Foreign Policy Blogs

New Media, Old Truths

Many journalists and commentators have examined and illuminated the role of new media and technology in the on-going protests in Iran.  Exposing the electoral fraud perpetrated by Ahmedinejad last year and the violent repression of resultant protests certainly called for the skill of traditional journalists and the new media capabilities of Iranian citizen witnesses and participants.  Since there were few foreign correspondents able to report first-hand from Teheran last summer, the “I Reports” sent to the world by ordinary Iranians were critically important in getting the truth out.

But what of the protests and conflict in Gaza and the West Bank?  A few months earlier, during a two-week long Israeli military operation in Gaza, more than a thousand Palestinians were killed.  By all accounts, most of these casualties were civilians._45378319_gaza_deaths466x316

Just as traditional journalism was restricted by Iranian authorities in the aftermath of the June Iranian elections, Israeli authorities placed severe restrictions on Western journalists trying to cover the Israeli incursion in Gaza in 2008-2009.

In fact, just as non-traditional media were and are critical to getting the word out on what was happening in Teheran, the same kinds of media are essential to bearing witness as to what has transpired — and continues to transpire — in Gaza and the West Bank.

One of the few scholars doing real research on the role of new media and technology in the occupied West Bank and Gaza is Charmaine Stanley, a graduate student at the University of Toronto.  She spoke last week at the International Studies Association convention in New Orleans.  You can listen to my interview with her here.

One of the striking aspects to Stanley’s findings is the way that smart phone technology not only communicates “actuality” about events — video recordings and “tweets” — but also serves to organize political protest.  This technology has been instrumental in linking Palestinians and Israeli Jews who advocate peaceful change.  During the Gaza incursion by the Israeli military, Stanley reports, the Israeli peace movement managed to give Palestinians video cameras they could use to record and transmit video images of the violence.  Eventually some of these images found their way into mainstream media.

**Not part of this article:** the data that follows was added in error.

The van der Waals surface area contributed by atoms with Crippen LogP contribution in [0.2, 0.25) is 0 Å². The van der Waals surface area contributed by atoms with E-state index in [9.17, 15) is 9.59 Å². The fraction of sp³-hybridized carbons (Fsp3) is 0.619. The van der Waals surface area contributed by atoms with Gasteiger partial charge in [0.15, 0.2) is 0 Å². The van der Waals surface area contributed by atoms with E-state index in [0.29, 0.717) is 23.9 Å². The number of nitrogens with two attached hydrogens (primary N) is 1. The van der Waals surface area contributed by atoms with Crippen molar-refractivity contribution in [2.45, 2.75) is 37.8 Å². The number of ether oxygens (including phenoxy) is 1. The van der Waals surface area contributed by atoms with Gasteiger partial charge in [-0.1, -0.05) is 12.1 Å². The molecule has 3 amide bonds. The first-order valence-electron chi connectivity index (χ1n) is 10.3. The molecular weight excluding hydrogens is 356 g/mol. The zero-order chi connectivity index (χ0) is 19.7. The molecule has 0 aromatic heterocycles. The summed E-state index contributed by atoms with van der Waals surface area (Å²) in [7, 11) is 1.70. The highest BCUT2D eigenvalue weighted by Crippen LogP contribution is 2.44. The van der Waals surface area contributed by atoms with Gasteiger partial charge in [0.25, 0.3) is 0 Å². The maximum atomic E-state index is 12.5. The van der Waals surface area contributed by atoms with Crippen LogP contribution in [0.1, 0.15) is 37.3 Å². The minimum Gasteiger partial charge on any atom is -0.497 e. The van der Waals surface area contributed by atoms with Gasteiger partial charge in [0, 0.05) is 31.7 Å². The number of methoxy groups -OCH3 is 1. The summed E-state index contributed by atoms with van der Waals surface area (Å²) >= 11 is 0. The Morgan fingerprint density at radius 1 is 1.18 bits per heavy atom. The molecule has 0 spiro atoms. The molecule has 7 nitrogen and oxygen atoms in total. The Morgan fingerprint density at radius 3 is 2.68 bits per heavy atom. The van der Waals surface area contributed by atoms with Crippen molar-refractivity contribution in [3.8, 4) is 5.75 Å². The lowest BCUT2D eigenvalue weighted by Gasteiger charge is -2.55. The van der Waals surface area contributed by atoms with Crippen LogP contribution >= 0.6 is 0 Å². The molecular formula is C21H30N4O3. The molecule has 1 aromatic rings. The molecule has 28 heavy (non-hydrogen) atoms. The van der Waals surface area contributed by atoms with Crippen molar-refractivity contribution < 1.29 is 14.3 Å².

In response, Stanley notes, the Israeli military gave their own forces cameras so that they could themselves record incidents that implicated Palestinians.  Since Israeli authorities had clamped down on foreign media access, they couldn’t hope that foreign correspondents would get that story.

Iranian authorities have shown a capacity and a willingness to shut down access to the Internet, but eventually citizen journalists find a work-around.  Israeli authorities also have the capacity to control Internet access and monitor, trace and track the many Palestinians they suspect of disloyalty.  But here too peaceful protesters have shown enough courage and commitment to get their message out.

We can’t yet foresee how these new media measures and counter-measures will end, only hope that they may lead those contemplating large scale violence to think again.

It would be great if the proliferation of digital recording devices and access to Internet served to deter violence.  Better still if the only weapons drawn in Gaza and the West Bank were smart phones and cameras.



Mark Dillen

Mark Dillen heads Dillen Associates LLC, an international public affairs consultancy based in San Francisco and Croatia. A former Senior Foreign Service Officer with the US State Department, Mark managed political, media and cultural relations for US embassies in Rome, Berlin, Moscow, Sofia and Belgrade, then moved to the private sector. He has degrees from Columbia and Michigan and was a Diplomat-in-Residence at the American Institute for Contemporary German Studies at Johns Hopkins. Mark has also worked for USAID as a media and political advisor and twice served as election observer and organizer for OSCE in Eastern Europe.

Areas of Focus:
US Government; Europe; Diplomacy